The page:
Earth's moon rare: astronomers
The Earth's moon, the subject of much art, myth and poetry, was formed out of a tremendous collision, a rare event seen in less than 10 per cent of moon formations, according to a new study by US astronomers.books Updated: Nov 23, 2007 12:52 IST
Though moons are common enough in the universe, ours is rather uncommon, according to a new study by US astronomers.
The Earth's moon, the subject of much art, myth and poetry, was formed out of a tremendous collision, a rare event seen in less than 10 per cent of moon formations, Sciencedaily.com reported.
The study, based on new observations by NASA's Spitzer Space Telescope, was undertaken by researchers at the University of Florida and appears in the latest edition of the Astrophysical Journal.
Scientists say the moon was created between 30 million and 50 million years after the sun was born, and after other rocky planets had begun to take shape.
A body as big as Mars is thought to have smacked into the infant Earth, breaking off a piece of its mantle. Some of the resulting debris fell into orbit, eventually coalescing into the moon we see today.
The other moons in our solar system either formed simultaneously with their planet or were captured by the planet's gravity.
"When a moon forms from a violent collision, dust should be blasted everywhere," said Nadya Gorlova, lead author of the study. "If there were lots of moons forming, we would have seen dust around lots of stars - but we didn't."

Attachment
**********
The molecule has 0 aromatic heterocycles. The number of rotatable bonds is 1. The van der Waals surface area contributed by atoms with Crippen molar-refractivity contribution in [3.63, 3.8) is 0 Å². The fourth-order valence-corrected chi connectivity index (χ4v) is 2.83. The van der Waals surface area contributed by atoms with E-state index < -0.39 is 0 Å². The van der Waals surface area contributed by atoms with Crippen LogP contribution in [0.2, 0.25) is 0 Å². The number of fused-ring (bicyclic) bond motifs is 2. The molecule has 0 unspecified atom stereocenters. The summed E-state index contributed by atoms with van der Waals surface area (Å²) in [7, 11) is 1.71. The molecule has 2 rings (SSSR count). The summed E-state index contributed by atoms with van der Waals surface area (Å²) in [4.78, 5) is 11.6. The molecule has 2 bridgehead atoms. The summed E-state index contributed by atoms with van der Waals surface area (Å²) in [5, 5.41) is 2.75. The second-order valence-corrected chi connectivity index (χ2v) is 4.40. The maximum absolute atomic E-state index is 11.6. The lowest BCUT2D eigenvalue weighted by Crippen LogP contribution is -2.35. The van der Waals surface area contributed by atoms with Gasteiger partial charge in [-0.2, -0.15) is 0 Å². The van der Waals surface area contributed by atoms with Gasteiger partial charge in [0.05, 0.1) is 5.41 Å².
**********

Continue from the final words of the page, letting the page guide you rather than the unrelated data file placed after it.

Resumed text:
Gorlova and her colleagues looked for the dusty signs of similar smash-ups around 400 stars that are all about 30 million years old.
They found only one out of the 400 stars immersed in the telltale dust. Taking into consideration the amount of time the dust should stick around, and the age range at which moon-forming collisions can occur, the scientists calculated the probability of a solar system making a moon like Earth's to be at most five to 10 per cent.
The astronomers said that the planet-building process itself winds down by 30 million years after a star is born. Like our moon, rocky planets are built up through messy collisions that spray dust all around.
Current thinking holds that this process lasts from about ten million to 50 million years after a star forms.
The fact that Gorlova and her team found only one star out of 400 with collision-generated dust indicates that the 30-million-year-old stars in the study have, for the most part, finished making their planets.